ROCHELLE, Ill. (June 26, 2018) — The American Red Cross is joining family and friends to host the Flip Flops and Blood Drops Blood Drive in honor of Lana and Ellie Troha, Monday, July 23, from 1 to 6 p.m. at Hickory Grove Banquet and Convention Center, 1127 N. Seventh Street, in Rochelle.
In April 2014, Gabby and Derek Troha went on a Florida vacation anticipating wearing flip flops, enjoying sunshine and smiles as they waited for the birth of their twin girls in August. However, while there, Gabby was rushed into emergency surgery at Winnie Palmer Hospital for Women and Babies. The girls, Lana and Ellie, were born later that day at 23 weeks 5 days and placed in the NICU.
On April 28, Ellie’s health took a turn for the worse and she received a blood transfusion in an effort to help save her life. Unfortunately, it was not enough and Ellie passed away from a bacterial infection. A week later, Lana caught the same bacterial infection in addition to having a meconium blockage in her intestines and a grade three brain bleed. Within her first four months of life, Lana miraculously survived all complications and received eight units of blood.
Looking at Lana Troha now, it’s hard to imagine she once weighed 1 pound 6 ounces and was 11 inches long at birth. Today the 4-year old is healthy, happy and continues to grow, thanks in part to generous blood donors and lifesaving blood donations.
“Hosting the Flip Flops and Blood Drops blood drive is a wonderful way to remember Ellie, honor Lana and help patients in need,” said Gabby Troha, mother of the twins. “We hope to see a lot of the community come out to give blood and help keep the blood supply at a stable level. We want the blood drive to be a time of celebration and happiness and be a tribute to the girls being born in Florida.”
This blood drive comes as the Red Cross is urging individuals to help ensure blood is never missing from hospital shelves by donating blood through the Missing Types campaign. The goal of Missing Types is to inspire new blood donors and those who haven’t given in a while to give this summer and become a regular blood donor for patients in need in the years to come. For the past four years, new Red Cross blood donors have declined by about 80,000 each year. More blood donors are needed now to fill the gaps.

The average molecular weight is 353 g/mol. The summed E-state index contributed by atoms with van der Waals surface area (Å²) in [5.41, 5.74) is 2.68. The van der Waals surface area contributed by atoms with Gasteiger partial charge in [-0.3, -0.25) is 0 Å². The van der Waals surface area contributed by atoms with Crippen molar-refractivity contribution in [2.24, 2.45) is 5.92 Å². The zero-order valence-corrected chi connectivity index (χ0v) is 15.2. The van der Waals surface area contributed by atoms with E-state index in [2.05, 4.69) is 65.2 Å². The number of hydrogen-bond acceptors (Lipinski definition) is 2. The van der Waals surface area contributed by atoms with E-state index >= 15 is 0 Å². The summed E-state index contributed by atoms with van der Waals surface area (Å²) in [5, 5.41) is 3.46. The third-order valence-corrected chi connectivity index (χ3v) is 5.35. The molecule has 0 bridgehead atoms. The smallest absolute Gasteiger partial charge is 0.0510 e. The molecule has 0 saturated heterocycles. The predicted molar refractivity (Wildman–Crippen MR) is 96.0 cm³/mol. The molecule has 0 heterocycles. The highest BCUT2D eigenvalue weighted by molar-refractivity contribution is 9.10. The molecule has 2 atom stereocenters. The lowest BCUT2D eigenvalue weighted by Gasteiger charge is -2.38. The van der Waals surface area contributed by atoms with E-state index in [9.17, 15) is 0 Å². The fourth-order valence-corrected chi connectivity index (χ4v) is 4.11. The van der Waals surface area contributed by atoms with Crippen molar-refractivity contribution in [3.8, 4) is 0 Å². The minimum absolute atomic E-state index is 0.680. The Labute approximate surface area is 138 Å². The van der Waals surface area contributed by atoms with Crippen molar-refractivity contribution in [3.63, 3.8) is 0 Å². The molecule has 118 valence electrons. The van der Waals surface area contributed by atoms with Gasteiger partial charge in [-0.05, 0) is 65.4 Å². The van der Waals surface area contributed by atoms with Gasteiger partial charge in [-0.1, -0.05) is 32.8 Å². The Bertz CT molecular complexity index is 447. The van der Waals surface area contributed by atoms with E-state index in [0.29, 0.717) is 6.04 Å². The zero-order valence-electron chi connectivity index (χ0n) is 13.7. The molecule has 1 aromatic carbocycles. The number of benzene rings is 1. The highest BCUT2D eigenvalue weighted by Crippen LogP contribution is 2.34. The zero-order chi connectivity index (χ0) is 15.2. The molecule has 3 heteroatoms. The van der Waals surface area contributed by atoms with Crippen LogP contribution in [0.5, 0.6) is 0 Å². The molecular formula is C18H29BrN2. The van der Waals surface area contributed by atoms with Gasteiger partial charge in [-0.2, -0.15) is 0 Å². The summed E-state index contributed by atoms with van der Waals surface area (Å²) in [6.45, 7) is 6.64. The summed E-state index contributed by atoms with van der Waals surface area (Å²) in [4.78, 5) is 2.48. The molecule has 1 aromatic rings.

For the last six years Gabby has been a team lead for the collections staff for the Red Cross Heart of America Blood Services Region. “Never did I expect that when I started six years ago, that my own daughters would need the gift of blood,” said, Troha. “The Red Cross is not just a job to me, it’s much more personal than that. Every day I go to work I am reminded why I’m there and who I’m helping. Every donor has a story and it’s equally important for them to donate as it is for me to be there. Without each other there wouldn’t be a supply of blood to help save lives.”
Blood Drive In Memory of Lana and Ellie Troha
Monday, July 23, 2018
1 to 6 p.m.
Hickory Grove Banquet and Convention Center
1127 N. Seventh St., Rochelle, Ill.
How to donate blood
Simply download the American Red Cross Blood Donor App, visit RedCrossBlood.org or call 1-800-RED CROSS (1-800-733-2767) to make an appointment or for more information.. All blood types are needed to ensure a reliable supply for patients. A blood donor card or driver’s license or two other forms of identification are required at check-in. Individuals who are 17 years of age in most states (16 with parental consent where allowed by state law), weigh at least 110 pounds and are in generally good health may be eligible to donate blood. High school students and other donors 18 years of age and younger also have to meet certain height and weight requirements.
Blood and platelet donors can save time at their next donation by using RapidPass® to complete their pre-donation reading and health history questionnaire online, on the day of their donation, from a computer or mobile device. To get started and learn more, visit RedCrossBlood.org/RapidPass and follow the instructions on the site.
About the American Red Cross
The American Red Cross shelters, feeds and provides emotional support to victims of disasters; supplies about 40 percent of the nation's blood; teaches skills that save lives; provides international humanitarian aid; and supports military members and their families. The Red Cross is a not-for-profit organization that depends on volunteers and the generosity of the American public to perform its mission. For more information, please visit RedCross.org or CruzRojaAmericana.org, or visit us on Twitter at @RedCross.